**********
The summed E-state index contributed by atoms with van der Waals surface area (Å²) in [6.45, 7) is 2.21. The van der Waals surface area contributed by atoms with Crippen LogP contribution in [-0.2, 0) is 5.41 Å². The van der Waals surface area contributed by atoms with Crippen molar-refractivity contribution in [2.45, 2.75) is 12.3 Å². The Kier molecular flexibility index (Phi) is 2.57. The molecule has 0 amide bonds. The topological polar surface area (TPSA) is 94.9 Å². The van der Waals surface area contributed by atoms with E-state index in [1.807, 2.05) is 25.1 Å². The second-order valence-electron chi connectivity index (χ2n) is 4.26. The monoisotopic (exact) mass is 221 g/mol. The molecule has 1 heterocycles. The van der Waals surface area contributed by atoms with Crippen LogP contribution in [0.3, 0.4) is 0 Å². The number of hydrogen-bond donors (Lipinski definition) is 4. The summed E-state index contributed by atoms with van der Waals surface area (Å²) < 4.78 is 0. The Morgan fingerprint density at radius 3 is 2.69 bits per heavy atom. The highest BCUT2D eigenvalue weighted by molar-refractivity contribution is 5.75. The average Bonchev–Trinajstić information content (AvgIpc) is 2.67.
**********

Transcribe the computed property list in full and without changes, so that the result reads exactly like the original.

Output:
The summed E-state index contributed by atoms with van der Waals surface area (Å²) in [6.45, 7) is 2.21. The van der Waals surface area contributed by atoms with Crippen LogP contribution in [-0.2, 0) is 5.41 Å². The van der Waals surface area contributed by atoms with Crippen molar-refractivity contribution in [2.45, 2.75) is 12.3 Å². The Kier molecular flexibility index (Phi) is 2.57. The molecule has 0 amide bonds. The topological polar surface area (TPSA) is 94.9 Å². The van der Waals surface area contributed by atoms with E-state index in [1.807, 2.05) is 25.1 Å². The second-order valence-electron chi connectivity index (χ2n) is 4.26. The monoisotopic (exact) mass is 221 g/mol. The molecule has 1 heterocycles. The van der Waals surface area contributed by atoms with Crippen LogP contribution in [0.3, 0.4) is 0 Å². The number of hydrogen-bond donors (Lipinski definition) is 4. The summed E-state index contributed by atoms with van der Waals surface area (Å²) < 4.78 is 0. The Morgan fingerprint density at radius 3 is 2.69 bits per heavy atom. The highest BCUT2D eigenvalue weighted by molar-refractivity contribution is 5.75. The average Bonchev–Trinajstić information content (AvgIpc) is 2.67.